It’s easy to criticize the user experience of an application or website, because we’re all end users.
But sometimes we use it once, while many have to use it day after day as a part of their job. We talk about how we like using some sites, but there’s always the “I wish it was this way.”
We are our own worst enemies.
We constantly pick at sites and snipe on Twitter how certain missing features are UX 101, but we don’t offer constructive feedback. We don’t understand that some decisions are based on conscious business decisions. Worst of all, we don’t get that company culture, most of all, plays a part in the final product.
Not every company is Apple where design is king. Trade offs are made all the time, sometimes without any input from the user experience stakeholders. All good user experience designers make decisions regarding what they can live with and what they can’t.
What do you forget when you comment?
The User Experience Designer Is the Wrong Fit
All user experience designers aren’t created equal.
For most of my career, I’ve been involved in large projects. One site redesign over 300,000 pieces of content. The current application I work on has hundreds of screens, many with complex interactions.
Because of my past experience, I could tell you a lot about content management, Internet Postage and consumer level escrow transactions.
But please, please don’t ask me to design a microsite.
I tried once. After two weeks, my client and I mutually agreed it wasn’t a fit.
There’s a reason why job descriptions read: “Must have 3 years of mobile experience.” There’s all these nuances and details that come only when you work on projects. If you go from one type of site or application to another, you’re going to make mistakes. And in the end, users suffer.
I’ve made conscious decisions now to tell recruiters up front that I’m not a fit but will refer someone that’s a better candidate. Not everyone does that. Many User Experience and Visual Designers are “out of position,” because they are working at companies or on projects that aren’t in their sweet spot. Other User Experience Designers have to come in behind them to clean up the mess.
Often, this cleanup lasts longer than the initial development because of migrating legacy user experience issues and redesigning the technical implementation with users in mind.
Technical Debt Affects User Experience
There’s a lot of truth in Joel Spolsky’s statement: “All applications suck until version 3.” It takes a lot of time to learn the users, build the features and fix all the crap that you broke in the first place.
All of the startups where I have worked functioned on the “just good enough” philosophy of development. Some places where I worked, tasks that should have been automated were done by hand, because the system didn’t support it.
I worked at one startup where we were up against the wall.
One month before launch, and nowhere near complete.
They had to launch.
No questions asked.
The development team was in a meeting room late at night trying to figure out all the features that absolutely had to be done. There was a bunch of arguing, a bunch of negotiating, and then someone brought up something completely unthinkable.
“When we launch, we don’t have to bill the customers for at least a month. That would buy us some time,” a developer said.
So they launched the product without billing. Absolutely amazing. Later on, we had to pay the technical debt because the billing system they did write was written by developers that had been working 14 hour days for months. But that was a business decision that at the time seemed worth it.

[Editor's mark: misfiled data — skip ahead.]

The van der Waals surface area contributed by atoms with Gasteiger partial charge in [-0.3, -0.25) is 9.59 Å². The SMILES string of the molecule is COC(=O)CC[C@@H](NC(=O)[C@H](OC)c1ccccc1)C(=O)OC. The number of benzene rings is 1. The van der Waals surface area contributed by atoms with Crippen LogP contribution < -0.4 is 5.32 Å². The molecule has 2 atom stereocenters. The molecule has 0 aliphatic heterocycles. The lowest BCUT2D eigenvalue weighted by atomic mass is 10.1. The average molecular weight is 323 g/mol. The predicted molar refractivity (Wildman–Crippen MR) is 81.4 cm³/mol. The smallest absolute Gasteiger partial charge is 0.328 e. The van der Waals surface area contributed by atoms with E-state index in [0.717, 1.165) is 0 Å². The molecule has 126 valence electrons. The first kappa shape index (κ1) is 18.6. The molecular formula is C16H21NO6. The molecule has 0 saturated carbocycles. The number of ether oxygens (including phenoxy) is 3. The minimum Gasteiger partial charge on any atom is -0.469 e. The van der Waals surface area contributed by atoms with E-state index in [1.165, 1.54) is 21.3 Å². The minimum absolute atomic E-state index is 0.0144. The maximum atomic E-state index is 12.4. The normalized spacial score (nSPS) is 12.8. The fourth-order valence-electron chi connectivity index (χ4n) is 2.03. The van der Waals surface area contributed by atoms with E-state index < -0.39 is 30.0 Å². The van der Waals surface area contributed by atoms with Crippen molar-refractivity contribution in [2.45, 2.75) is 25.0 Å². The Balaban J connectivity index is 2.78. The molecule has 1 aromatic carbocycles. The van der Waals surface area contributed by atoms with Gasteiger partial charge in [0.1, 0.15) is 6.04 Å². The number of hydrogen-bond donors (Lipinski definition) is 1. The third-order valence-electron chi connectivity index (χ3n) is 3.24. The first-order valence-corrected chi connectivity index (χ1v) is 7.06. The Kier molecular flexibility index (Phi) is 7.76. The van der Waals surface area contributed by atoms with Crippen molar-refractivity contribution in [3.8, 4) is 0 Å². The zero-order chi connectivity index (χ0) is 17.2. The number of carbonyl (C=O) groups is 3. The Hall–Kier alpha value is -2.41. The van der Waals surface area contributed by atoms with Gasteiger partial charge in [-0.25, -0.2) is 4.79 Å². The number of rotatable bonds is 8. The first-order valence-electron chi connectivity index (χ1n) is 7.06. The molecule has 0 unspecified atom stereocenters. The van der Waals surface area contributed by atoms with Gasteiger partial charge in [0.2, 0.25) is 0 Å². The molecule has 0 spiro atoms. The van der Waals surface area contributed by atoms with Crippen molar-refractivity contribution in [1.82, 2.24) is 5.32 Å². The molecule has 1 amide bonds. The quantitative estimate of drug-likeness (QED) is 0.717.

Why? We shipped on time.
Many startups begin without a user experience designer, and that affects every decision that is made. That forces the incoming user experience expert to be a janitor — something that’s not really seen until the redesign is complete.
Culture Puts User Experience at the Back of the Bus
There’s a famous tale of a web designer that called out American Airlines for how bad their site was. He redesigned their home page, doing a great job creating a very clean design. Easy to do, right?
He got a response from a user experience designer that worked there, a very talented one at that (and one that eventually got fired). The designer listed all the divisions that were stakeholders on the site and explained the interactions that lie outside of user experience but made it in the final product. He mentioned that one group might have control of the pages, user experience designers get overriden by executives and, in the end, the visual designers might have final say, affecting the shipped product.
The group running AA.com consists of at least 200 people spread out amongst many different groups, including, for example, QA, product planning, business analysis, code development, site operations, project planning and user experience. We have a lot of people touching the siteand a lot more with their own vested interests in how the site presents its content and functionality.
I’ve been in many places where user experience is back of the bus to the direct opposite of what they sell. Some places, creative runs the shop. It really just depends.
A culture has to value user experience and product management to let it lead. The best organizations I have seen have been collaborative, but in the end, product and user experience had the final call. If that isn’t the case, then it’s a culture issue.
Resources Are Constrained
I was at a meetup a few months ago, and a few people I met worked at a company that recently IPO’ed. We were talking about the size of teams. In their company, they had 60 visual and interaction designers. Most of the places where I have worked, I was on a team of one. Sometimes, I’ve been lucky enough to have a visual designer.
That’s a pretty big gap.